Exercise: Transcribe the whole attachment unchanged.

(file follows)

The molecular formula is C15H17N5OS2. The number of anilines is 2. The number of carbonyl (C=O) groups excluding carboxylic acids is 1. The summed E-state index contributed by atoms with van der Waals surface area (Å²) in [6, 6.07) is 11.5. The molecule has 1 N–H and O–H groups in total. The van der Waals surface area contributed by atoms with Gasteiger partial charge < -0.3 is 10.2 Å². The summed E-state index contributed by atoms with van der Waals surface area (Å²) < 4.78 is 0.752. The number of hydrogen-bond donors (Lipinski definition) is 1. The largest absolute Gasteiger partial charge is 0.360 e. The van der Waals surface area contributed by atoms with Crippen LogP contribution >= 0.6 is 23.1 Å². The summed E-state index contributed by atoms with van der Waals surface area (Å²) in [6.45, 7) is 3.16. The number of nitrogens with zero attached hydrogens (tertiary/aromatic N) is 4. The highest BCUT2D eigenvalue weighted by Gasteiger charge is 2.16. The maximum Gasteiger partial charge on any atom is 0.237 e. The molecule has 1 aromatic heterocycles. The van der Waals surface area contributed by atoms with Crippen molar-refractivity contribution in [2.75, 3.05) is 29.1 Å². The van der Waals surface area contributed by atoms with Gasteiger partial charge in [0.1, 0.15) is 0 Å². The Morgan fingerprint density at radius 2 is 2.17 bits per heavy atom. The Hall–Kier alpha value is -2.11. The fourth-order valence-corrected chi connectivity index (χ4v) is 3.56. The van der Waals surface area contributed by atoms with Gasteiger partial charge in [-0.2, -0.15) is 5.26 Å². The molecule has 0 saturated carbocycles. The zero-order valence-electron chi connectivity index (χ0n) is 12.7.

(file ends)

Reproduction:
The molecular formula is C15H17N5OS2. The number of anilines is 2. The number of carbonyl (C=O) groups excluding carboxylic acids is 1. The summed E-state index contributed by atoms with van der Waals surface area (Å²) in [6, 6.07) is 11.5. The molecule has 1 N–H and O–H groups in total. The van der Waals surface area contributed by atoms with Gasteiger partial charge < -0.3 is 10.2 Å². The summed E-state index contributed by atoms with van der Waals surface area (Å²) < 4.78 is 0.752. The number of hydrogen-bond donors (Lipinski definition) is 1. The largest absolute Gasteiger partial charge is 0.360 e. The van der Waals surface area contributed by atoms with Crippen LogP contribution >= 0.6 is 23.1 Å². The summed E-state index contributed by atoms with van der Waals surface area (Å²) in [6.45, 7) is 3.16. The number of nitrogens with zero attached hydrogens (tertiary/aromatic N) is 4. The highest BCUT2D eigenvalue weighted by Gasteiger charge is 2.16. The maximum Gasteiger partial charge on any atom is 0.237 e. The molecule has 1 aromatic heterocycles. The van der Waals surface area contributed by atoms with Crippen molar-refractivity contribution in [2.75, 3.05) is 29.1 Å². The van der Waals surface area contributed by atoms with Gasteiger partial charge in [0.1, 0.15) is 0 Å². The Morgan fingerprint density at radius 2 is 2.17 bits per heavy atom. The Hall–Kier alpha value is -2.11. The fourth-order valence-corrected chi connectivity index (χ4v) is 3.56. The van der Waals surface area contributed by atoms with Gasteiger partial charge in [-0.2, -0.15) is 5.26 Å². The molecule has 0 saturated carbocycles. The zero-order valence-electron chi connectivity index (χ0n) is 12.7.